3 Facts Everyone Should Know about Colon Cancer

Your colon, a major part of the large intestine, stretches 4 to 6 feet long. Your colon can develop small tumors, or polyps — many of which are benign and cause no problem at all. But at least one type is precancerous; left untreated, the polyp can develop into a tumor, and the cancer may spread through the bowel wall to other organs and the bloodstream.

In its early stages, colon cancer presents with few symptoms. That’s why regular screenings are critical. You may have heard of the colonoscopy experience from your friends and really aren’t so sure you want to subject yourself to it. But this minor discomfort can save your life.

1. Colorectal cancer is common

About one in every 20 people in the United States will be diagnosed with colon cancer. Despite the prevalence of the disease, one in three people are not up-to-date with colorectal cancer screenings, meaning colonoscopies. As many as 60% of the expected 51,020 deaths from the disease could be prevented with screening.

The good news is that the likelihood of dying from colon cancer has decreased in the past years because of the emphasis on screening. Gabriel Akopian, MD, can set you up for a colonoscopy and provide any necessary support following. He specializes in the most advanced, minimally invasive surgical techniques used for treating the colon.

2. Family history matters

If someone in your family has had colorectal cancer, you have an increased risk of developing it, too. Approximately 25% of people diagnosed with colorectal cancer have a family history. Your risk is accelerated if your family member was diagnosed before age 45.

It’s recommended you have a colonoscopy every 10 years starting at age 50. If you do have a family (or personal) history, screening may start sooner, and you may need more frequent colonoscopies just to be sure.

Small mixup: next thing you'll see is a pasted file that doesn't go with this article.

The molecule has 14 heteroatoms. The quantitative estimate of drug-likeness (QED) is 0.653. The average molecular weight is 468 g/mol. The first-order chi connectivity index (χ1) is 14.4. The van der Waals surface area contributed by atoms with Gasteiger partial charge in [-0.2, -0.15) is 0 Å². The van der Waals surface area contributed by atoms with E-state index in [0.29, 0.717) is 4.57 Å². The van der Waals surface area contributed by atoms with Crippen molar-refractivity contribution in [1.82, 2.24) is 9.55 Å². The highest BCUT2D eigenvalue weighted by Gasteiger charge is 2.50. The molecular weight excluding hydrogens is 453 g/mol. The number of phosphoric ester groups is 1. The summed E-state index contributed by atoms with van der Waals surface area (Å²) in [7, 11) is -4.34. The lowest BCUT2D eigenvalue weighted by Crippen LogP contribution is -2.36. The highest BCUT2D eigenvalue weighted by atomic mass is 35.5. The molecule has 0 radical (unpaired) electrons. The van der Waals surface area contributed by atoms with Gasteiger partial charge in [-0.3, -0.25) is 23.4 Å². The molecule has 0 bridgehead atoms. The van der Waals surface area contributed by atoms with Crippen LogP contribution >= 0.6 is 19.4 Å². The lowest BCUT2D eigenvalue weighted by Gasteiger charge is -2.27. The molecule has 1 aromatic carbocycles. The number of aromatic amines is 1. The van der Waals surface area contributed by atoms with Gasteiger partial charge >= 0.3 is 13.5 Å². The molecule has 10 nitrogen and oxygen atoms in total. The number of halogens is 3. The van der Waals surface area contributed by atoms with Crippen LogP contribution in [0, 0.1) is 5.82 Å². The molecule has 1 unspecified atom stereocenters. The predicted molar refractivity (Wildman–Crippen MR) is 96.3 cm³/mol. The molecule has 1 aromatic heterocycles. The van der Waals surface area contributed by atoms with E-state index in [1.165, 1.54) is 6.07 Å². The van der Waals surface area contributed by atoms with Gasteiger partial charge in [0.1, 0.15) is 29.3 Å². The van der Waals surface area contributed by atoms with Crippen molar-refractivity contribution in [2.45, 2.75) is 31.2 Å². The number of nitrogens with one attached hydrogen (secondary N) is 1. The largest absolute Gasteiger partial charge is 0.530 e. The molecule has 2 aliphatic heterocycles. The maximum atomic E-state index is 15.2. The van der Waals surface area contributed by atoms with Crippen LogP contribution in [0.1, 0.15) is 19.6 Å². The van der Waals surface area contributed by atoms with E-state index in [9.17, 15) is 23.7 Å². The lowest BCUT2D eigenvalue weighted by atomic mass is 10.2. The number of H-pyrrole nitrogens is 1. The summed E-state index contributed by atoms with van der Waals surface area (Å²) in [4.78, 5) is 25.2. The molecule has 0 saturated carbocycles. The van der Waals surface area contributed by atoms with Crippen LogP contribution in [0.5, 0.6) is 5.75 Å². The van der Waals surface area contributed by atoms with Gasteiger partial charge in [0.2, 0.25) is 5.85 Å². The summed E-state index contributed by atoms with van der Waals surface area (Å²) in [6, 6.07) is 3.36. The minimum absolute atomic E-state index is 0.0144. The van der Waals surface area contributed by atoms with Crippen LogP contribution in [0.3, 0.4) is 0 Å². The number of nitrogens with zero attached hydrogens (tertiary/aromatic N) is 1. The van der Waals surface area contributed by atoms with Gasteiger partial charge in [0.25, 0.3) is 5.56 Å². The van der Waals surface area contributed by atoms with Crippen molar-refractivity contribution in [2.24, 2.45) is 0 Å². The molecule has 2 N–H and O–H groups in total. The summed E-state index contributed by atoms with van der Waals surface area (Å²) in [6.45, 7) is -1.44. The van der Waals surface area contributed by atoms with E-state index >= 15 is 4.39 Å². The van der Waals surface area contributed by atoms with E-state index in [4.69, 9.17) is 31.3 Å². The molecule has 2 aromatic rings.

You’re also at greater risk if you have a personal history of precancerous polyps, prior to age 60, or a chronic inflammatory condition of the colon, such as ulcerative colitis and Crohn’s disease.

3. Some symptoms require immediate attention

While most people with the early stages of colon cancer don’t have symptoms, some do. If you have changes in your bowel movements that can’t be traced to diet or medication, get checked out Dr. Akopian.

Bleeding or cramping in your rectum, long thin stools, belly bloating, and unexplained weight loss are all possible signs you have colon cancer. Even if you’re cancer-free, you benefit from an exam and screening to find out what’s going on.

Colon cancer can be treated successfully when detected early. Dr. Akopian helps residents of the Pasadena, California, area keep tabs on their bowel and colon health. If you have precancerous polyps, he has the skills to remove them safely and effectively so cancer has a very small chance of developing.

Call Gabriel Akopian, MD, or request an appointment using the online tool, especially if you’re due for a colonoscopy or have disturbing symptoms that suggest one is needed pronto. We’re always available to help.

You Might Also Enjoy...

Diet Tips to Help Prevent Gallstones

Between 10-15% of the population in the United States has gallstones, and nearly one million people need surgery to address the problem. If you want to prevent gallstones from forming in the first place, what you eat can make a big difference.

Warning Signs of Rectal Cancer

According to the American Cancer Society, nearly 150,000 cases of colorectal cancer are expected this year, making it the third most commonly diagnosed cancer outside of skin cancers. Here’s a look at some of the warning signs.